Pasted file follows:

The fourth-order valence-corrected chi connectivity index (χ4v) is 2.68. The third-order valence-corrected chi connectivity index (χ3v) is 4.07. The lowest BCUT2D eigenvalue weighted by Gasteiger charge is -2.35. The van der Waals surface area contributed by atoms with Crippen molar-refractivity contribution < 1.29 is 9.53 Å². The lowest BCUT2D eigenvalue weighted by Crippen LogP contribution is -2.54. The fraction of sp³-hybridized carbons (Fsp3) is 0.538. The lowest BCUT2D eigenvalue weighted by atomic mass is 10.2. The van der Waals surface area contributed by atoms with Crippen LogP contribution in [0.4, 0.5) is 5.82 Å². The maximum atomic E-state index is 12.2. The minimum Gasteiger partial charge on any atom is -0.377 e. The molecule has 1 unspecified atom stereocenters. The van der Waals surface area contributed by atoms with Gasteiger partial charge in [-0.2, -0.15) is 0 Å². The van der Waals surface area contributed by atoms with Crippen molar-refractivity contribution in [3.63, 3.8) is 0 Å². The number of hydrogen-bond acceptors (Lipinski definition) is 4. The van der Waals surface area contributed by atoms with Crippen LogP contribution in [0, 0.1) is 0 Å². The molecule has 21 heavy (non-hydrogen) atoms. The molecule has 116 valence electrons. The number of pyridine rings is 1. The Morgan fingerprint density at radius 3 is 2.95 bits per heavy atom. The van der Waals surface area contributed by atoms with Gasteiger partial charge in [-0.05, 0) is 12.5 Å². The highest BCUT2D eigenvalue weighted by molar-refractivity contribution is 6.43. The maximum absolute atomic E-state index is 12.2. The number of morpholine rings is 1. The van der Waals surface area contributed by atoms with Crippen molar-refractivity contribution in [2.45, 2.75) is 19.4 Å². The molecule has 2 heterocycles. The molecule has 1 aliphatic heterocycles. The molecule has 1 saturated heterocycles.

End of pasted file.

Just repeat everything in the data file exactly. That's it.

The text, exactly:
The fourth-order valence-corrected chi connectivity index (χ4v) is 2.68. The third-order valence-corrected chi connectivity index (χ3v) is 4.07. The lowest BCUT2D eigenvalue weighted by Gasteiger charge is -2.35. The van der Waals surface area contributed by atoms with Crippen molar-refractivity contribution < 1.29 is 9.53 Å². The lowest BCUT2D eigenvalue weighted by Crippen LogP contribution is -2.54. The fraction of sp³-hybridized carbons (Fsp3) is 0.538. The lowest BCUT2D eigenvalue weighted by atomic mass is 10.2. The van der Waals surface area contributed by atoms with Crippen LogP contribution in [0.4, 0.5) is 5.82 Å². The maximum atomic E-state index is 12.2. The minimum Gasteiger partial charge on any atom is -0.377 e. The molecule has 1 unspecified atom stereocenters. The van der Waals surface area contributed by atoms with Gasteiger partial charge in [-0.2, -0.15) is 0 Å². The van der Waals surface area contributed by atoms with Crippen molar-refractivity contribution in [3.63, 3.8) is 0 Å². The number of hydrogen-bond acceptors (Lipinski definition) is 4. The van der Waals surface area contributed by atoms with Crippen LogP contribution in [0, 0.1) is 0 Å². The molecule has 21 heavy (non-hydrogen) atoms. The molecule has 116 valence electrons. The number of pyridine rings is 1. The Morgan fingerprint density at radius 3 is 2.95 bits per heavy atom. The van der Waals surface area contributed by atoms with Gasteiger partial charge in [-0.05, 0) is 12.5 Å². The highest BCUT2D eigenvalue weighted by molar-refractivity contribution is 6.43. The maximum absolute atomic E-state index is 12.2. The number of morpholine rings is 1. The van der Waals surface area contributed by atoms with Crippen molar-refractivity contribution in [2.45, 2.75) is 19.4 Å². The molecule has 2 heterocycles. The molecule has 1 aliphatic heterocycles. The molecule has 1 saturated heterocycles.